Fall 2021 BASIC Recap

In mid-October, 53 of us gathered for the inaugural Wild Heart STL BASIC Bootcamp at High Hill Camp. We were blessed with nice weather, facilities that met our needs, hosts who ran the camp smoothly and kept us fed.

You came in dribs and drabs, individuals and in clusters. Your weeks ranged from good to tumultuous to “under siege”. You took a step of faith that 3 full days set aside to invest in your spiritual well-being was worth a shot. Some of you came in well acquainted with the teaching of John Eldredge and his team. Others might have read one of his books years ago. And more than a handful were actually willing to show up based on little more than a friend saying, “Trust me, you’re going to get something out of it.”

You were urged to disconnect from technology and your daily concerns and responsibilities. If you felt an urge to isolate, or project an image you are comfortable with, or even get gone, you were in the middle of the bell curve. But, you stuck around. You snagged your bunk and introduced yourself to those around you. You let all those guys in light blue hoodies learn your name, express gratitude for your having showed up, and ease you into the weekend. 

Meals were full of antics (“Volcano!!” and thrown garlic bread) and ample food. Conversational dynamics at tables were interesting – given the ban on defining ourselves by what we do for a living, and by an early session that showed us all how posing is a way we protect and compensate around areas of vulnerability. Over the weekend, hundreds of raw, painful, important, inspiring conversations took place. How rare is that?

We found out that Genesis 1:1 isn’t Act I, but rather Act III. Wait, what? And the whole notion that we are in a great story where the world is a great spiritual battleground. John relayed info that gave us situational awareness that emphasized there’s an enemy that wants to take men out.

The movie clips rolled, the teaching intensified, and occasionally a team member would stand up and share from their heart. We got to know Russell Durrets, William Wallace, and Maximus Aurilius. We learned about wounds that have left our hearts in need of restoration. We learned of fig leaves, agreements with the enemy, and how the Father has the right to name his sons. 

Most of us didn’t sleep that great – but that’s “bootcamp normal”. But, wow, the top notch coffee Paul made for us all weekend helped. The pre-meal jokes added some levity (remember the engraved bathroom scale that went from 0-200 in 2 seconds), and every prayer before, during, and after Basic helped usher in God’s work in our lives.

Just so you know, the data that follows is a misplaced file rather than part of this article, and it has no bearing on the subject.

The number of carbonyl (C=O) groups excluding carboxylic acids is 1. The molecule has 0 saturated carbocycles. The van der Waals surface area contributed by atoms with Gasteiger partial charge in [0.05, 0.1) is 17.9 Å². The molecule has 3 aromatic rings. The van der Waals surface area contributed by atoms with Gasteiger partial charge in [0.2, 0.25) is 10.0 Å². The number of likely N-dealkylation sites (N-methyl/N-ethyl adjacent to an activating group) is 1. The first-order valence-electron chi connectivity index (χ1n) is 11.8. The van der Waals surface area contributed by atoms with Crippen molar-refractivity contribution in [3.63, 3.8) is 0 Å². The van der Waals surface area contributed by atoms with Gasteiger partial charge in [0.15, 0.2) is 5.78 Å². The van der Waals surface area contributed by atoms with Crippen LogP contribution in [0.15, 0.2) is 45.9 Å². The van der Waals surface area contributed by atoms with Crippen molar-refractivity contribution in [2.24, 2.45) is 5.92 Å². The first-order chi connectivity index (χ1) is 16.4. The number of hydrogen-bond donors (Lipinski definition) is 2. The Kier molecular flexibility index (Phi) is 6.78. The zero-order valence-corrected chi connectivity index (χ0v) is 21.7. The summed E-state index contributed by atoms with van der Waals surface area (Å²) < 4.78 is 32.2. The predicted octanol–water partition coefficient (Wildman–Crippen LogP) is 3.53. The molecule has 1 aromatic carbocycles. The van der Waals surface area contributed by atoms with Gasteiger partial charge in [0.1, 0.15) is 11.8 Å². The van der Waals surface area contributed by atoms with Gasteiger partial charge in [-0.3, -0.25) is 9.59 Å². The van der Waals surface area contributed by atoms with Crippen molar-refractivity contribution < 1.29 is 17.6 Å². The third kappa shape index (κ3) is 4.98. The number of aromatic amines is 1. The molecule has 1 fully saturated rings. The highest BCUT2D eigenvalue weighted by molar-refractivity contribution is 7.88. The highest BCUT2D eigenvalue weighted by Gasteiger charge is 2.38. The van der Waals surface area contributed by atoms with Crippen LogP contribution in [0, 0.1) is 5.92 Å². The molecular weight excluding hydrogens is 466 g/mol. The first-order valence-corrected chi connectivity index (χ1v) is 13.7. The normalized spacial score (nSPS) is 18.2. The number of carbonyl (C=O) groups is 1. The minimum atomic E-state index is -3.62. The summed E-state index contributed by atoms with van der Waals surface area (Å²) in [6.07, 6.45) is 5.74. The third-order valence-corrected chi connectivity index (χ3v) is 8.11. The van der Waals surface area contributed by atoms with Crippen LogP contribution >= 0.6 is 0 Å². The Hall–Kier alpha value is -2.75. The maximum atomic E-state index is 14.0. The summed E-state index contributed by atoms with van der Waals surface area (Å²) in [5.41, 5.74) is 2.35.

We learned that men are invigorated when they have a battle to fight, a beauty to rescue, and an adventure to live. We were not created to be bored and passive, but rather restored, reveling in freedom, and engaged in the physical and spiritual realms we exist in. 

For many of us, the Covenants of Silence provided much needed time with God. It allowed us to process, personalize, and commune. It was a wonderful reminder that when we create time and space for encounters with God, He shows up! And when he does, it is a thrilling encounter. 

We learned the folly of taking our question of “Do I have what it takes?” to Eve. We marveled at the small glimpses of what the restoration of all things might be like. We thought “Cool!” when we heard John say to temptations, “I have a whole heart. I don’t need that drug, pitfall, thing of the world… I’m good!”

Some of us got pretty beat up as we went deep into our wounds, situation, and M.O. The encouragement kept coming to invite Jesus into it, and to take it to God. The process is long. It’s going to take time. But little by little, freedom will become the song of our hearts. And as our hearts experience freedom, may we have the courage to live from it – for it is the wellspring of our lives.

It was evident from when we circled up and from conversations at campfires that each man had different takeaways – from fostering Father/Son relationships to recovering your heart/identity, to learning to hear and commune with God.